What do investors really think of AoV reports?

The FCA was scathing last week when it accused fund managers of ‘falling short’ in assessing the value of their funds.

Managers are required to carry out annual Assessments of Value (AoVs), and the FCA has given the industry up to a year and half to improve what it deemed to be unsatisfactory reports, following a review of 18 fund management groups.

Among a litany of accusations, the FCA said some INEDs did not fully understand the AoV rules, that some higher-charging unit classes were excluded from assessments, and that where a manager’s investment style was cited as the reason for under-performing the market this wasn’t communicated in customer facing literature.

There is much work for managers to do to satisfy the regulator.

But what do consumers think of AoV reports?

Boring Money’s latest Investor Tracker data shows 19% of retail investors say they have read at least one report. And of those that had read an AoV, 58% said the reports were ‘somewhat useful’ and 32% said they were ‘very useful’.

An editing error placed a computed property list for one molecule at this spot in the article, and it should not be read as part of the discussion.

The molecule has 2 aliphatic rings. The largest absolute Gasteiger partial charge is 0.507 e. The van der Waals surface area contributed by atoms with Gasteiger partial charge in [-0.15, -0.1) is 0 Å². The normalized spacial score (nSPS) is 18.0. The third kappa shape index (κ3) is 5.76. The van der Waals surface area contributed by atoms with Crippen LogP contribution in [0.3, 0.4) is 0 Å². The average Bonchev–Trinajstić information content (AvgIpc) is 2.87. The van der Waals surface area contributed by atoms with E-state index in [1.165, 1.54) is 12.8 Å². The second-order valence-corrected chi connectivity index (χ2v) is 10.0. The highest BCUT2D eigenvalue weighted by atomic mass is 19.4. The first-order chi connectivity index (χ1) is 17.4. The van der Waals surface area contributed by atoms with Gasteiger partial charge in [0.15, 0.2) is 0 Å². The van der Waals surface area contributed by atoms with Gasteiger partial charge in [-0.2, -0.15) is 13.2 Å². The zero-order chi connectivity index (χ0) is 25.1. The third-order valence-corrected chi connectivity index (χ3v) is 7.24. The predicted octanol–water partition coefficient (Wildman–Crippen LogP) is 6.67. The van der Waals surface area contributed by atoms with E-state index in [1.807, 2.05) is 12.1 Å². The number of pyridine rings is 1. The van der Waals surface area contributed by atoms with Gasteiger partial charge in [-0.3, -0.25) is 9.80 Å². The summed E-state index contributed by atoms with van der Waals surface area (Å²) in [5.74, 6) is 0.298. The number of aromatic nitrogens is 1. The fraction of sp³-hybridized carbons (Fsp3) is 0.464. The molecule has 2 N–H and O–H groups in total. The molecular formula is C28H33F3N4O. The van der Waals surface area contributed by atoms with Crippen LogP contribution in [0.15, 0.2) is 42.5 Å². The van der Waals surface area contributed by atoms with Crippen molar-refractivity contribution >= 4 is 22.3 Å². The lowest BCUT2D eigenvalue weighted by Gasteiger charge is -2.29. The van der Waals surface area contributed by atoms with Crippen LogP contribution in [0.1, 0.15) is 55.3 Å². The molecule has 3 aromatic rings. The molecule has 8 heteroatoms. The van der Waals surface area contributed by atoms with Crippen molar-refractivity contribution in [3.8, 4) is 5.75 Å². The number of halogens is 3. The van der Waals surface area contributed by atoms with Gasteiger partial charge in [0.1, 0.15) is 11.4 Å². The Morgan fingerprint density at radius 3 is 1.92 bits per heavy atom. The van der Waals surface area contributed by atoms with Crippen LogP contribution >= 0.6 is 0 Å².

Commenting on the findings in both the Telegraph and the Times Boring Money CEO, Holly Mackay said: Despite the regulator’s forensic focus on costs and also margins, the retail customer has a much broader view of value, including other factors alongside performance and charges, such as transparency, trust, ESG and communications. 

“More work needs to go into Assessment of Value frameworks and reports but if we listen to the end customer, this needs to focus on a broad set of inputs, not solely cost and performance.”

Get in touch with the team to find out more about our data services and the insights we can provide to firms preparing AoV reports.

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